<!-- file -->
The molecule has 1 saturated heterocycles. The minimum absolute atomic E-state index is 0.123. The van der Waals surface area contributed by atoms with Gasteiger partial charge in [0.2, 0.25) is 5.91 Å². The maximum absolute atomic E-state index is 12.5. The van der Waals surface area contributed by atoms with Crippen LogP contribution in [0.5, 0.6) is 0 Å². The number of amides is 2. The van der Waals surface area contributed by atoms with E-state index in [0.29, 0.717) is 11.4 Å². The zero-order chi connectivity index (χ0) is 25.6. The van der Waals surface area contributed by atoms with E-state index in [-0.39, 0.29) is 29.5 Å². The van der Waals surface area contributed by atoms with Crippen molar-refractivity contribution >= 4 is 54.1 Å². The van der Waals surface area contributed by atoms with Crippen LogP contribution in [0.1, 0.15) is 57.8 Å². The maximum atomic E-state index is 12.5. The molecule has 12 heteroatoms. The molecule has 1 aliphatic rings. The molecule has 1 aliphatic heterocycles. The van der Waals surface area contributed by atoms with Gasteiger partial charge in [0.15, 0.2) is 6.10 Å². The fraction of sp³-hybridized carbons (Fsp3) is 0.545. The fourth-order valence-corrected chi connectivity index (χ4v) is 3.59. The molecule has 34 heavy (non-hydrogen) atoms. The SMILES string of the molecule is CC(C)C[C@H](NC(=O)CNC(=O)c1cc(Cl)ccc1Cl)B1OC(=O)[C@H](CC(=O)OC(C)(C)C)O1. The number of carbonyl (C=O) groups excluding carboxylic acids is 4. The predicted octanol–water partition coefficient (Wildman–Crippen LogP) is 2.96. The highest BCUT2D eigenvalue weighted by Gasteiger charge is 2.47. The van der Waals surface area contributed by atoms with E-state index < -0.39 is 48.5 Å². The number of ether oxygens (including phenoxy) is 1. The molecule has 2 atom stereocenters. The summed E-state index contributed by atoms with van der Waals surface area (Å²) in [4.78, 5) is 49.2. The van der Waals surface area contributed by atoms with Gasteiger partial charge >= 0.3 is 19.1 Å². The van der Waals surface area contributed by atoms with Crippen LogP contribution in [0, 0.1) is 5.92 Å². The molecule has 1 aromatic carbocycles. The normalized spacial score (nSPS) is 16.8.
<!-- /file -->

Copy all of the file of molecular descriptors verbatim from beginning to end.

The molecule has 1 saturated heterocycles. The minimum absolute atomic E-state index is 0.123. The van der Waals surface area contributed by atoms with Gasteiger partial charge in [0.2, 0.25) is 5.91 Å². The maximum absolute atomic E-state index is 12.5. The van der Waals surface area contributed by atoms with Crippen LogP contribution in [0.5, 0.6) is 0 Å². The number of amides is 2. The van der Waals surface area contributed by atoms with E-state index in [0.29, 0.717) is 11.4 Å². The zero-order chi connectivity index (χ0) is 25.6. The van der Waals surface area contributed by atoms with E-state index in [-0.39, 0.29) is 29.5 Å². The van der Waals surface area contributed by atoms with Crippen molar-refractivity contribution >= 4 is 54.1 Å². The van der Waals surface area contributed by atoms with Crippen LogP contribution in [0.1, 0.15) is 57.8 Å². The maximum atomic E-state index is 12.5. The molecule has 12 heteroatoms. The molecule has 1 aliphatic rings. The molecule has 1 aliphatic heterocycles. The van der Waals surface area contributed by atoms with Gasteiger partial charge in [0.15, 0.2) is 6.10 Å². The fraction of sp³-hybridized carbons (Fsp3) is 0.545. The fourth-order valence-corrected chi connectivity index (χ4v) is 3.59. The molecule has 34 heavy (non-hydrogen) atoms. The SMILES string of the molecule is CC(C)C[C@H](NC(=O)CNC(=O)c1cc(Cl)ccc1Cl)B1OC(=O)[C@H](CC(=O)OC(C)(C)C)O1. The number of carbonyl (C=O) groups excluding carboxylic acids is 4. The predicted octanol–water partition coefficient (Wildman–Crippen LogP) is 2.96. The highest BCUT2D eigenvalue weighted by Gasteiger charge is 2.47. The van der Waals surface area contributed by atoms with E-state index < -0.39 is 48.5 Å². The number of ether oxygens (including phenoxy) is 1. The molecule has 2 atom stereocenters. The summed E-state index contributed by atoms with van der Waals surface area (Å²) in [4.78, 5) is 49.2. The van der Waals surface area contributed by atoms with Gasteiger partial charge >= 0.3 is 19.1 Å². The van der Waals surface area contributed by atoms with Crippen LogP contribution in [0, 0.1) is 5.92 Å². The molecule has 1 aromatic carbocycles. The normalized spacial score (nSPS) is 16.8.